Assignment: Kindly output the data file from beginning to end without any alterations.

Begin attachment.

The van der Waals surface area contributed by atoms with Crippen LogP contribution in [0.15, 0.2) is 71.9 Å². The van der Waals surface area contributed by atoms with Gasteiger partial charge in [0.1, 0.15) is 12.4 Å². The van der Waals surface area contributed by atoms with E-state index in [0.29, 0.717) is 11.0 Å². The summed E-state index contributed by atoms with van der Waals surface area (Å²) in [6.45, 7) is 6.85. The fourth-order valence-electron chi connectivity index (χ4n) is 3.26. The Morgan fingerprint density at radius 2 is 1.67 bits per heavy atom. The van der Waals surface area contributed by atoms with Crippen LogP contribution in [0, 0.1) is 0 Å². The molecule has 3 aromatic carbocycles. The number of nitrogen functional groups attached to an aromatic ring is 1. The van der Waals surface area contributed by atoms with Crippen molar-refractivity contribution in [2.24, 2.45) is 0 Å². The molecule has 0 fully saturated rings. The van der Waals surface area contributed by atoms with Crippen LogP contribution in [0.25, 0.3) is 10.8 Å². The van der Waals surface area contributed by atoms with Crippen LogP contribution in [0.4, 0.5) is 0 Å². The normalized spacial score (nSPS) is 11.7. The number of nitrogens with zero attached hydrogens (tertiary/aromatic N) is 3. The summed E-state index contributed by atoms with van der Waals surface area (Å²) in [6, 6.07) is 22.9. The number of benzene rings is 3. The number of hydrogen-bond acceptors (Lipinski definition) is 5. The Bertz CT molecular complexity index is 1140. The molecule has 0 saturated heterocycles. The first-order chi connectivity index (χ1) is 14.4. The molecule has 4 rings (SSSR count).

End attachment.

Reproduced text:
The van der Waals surface area contributed by atoms with Crippen LogP contribution in [0.15, 0.2) is 71.9 Å². The van der Waals surface area contributed by atoms with Gasteiger partial charge in [0.1, 0.15) is 12.4 Å². The van der Waals surface area contributed by atoms with E-state index in [0.29, 0.717) is 11.0 Å². The summed E-state index contributed by atoms with van der Waals surface area (Å²) in [6.45, 7) is 6.85. The fourth-order valence-electron chi connectivity index (χ4n) is 3.26. The Morgan fingerprint density at radius 2 is 1.67 bits per heavy atom. The van der Waals surface area contributed by atoms with Crippen LogP contribution in [0, 0.1) is 0 Å². The molecule has 3 aromatic carbocycles. The number of nitrogen functional groups attached to an aromatic ring is 1. The van der Waals surface area contributed by atoms with Crippen molar-refractivity contribution in [2.24, 2.45) is 0 Å². The molecule has 0 fully saturated rings. The van der Waals surface area contributed by atoms with Crippen LogP contribution in [0.25, 0.3) is 10.8 Å². The van der Waals surface area contributed by atoms with Crippen LogP contribution in [0.4, 0.5) is 0 Å². The normalized spacial score (nSPS) is 11.7. The number of nitrogens with zero attached hydrogens (tertiary/aromatic N) is 3. The summed E-state index contributed by atoms with van der Waals surface area (Å²) in [6, 6.07) is 22.9. The number of benzene rings is 3. The number of hydrogen-bond acceptors (Lipinski definition) is 5. The Bertz CT molecular complexity index is 1140. The molecule has 0 saturated heterocycles. The first-order chi connectivity index (χ1) is 14.4. The molecule has 4 rings (SSSR count).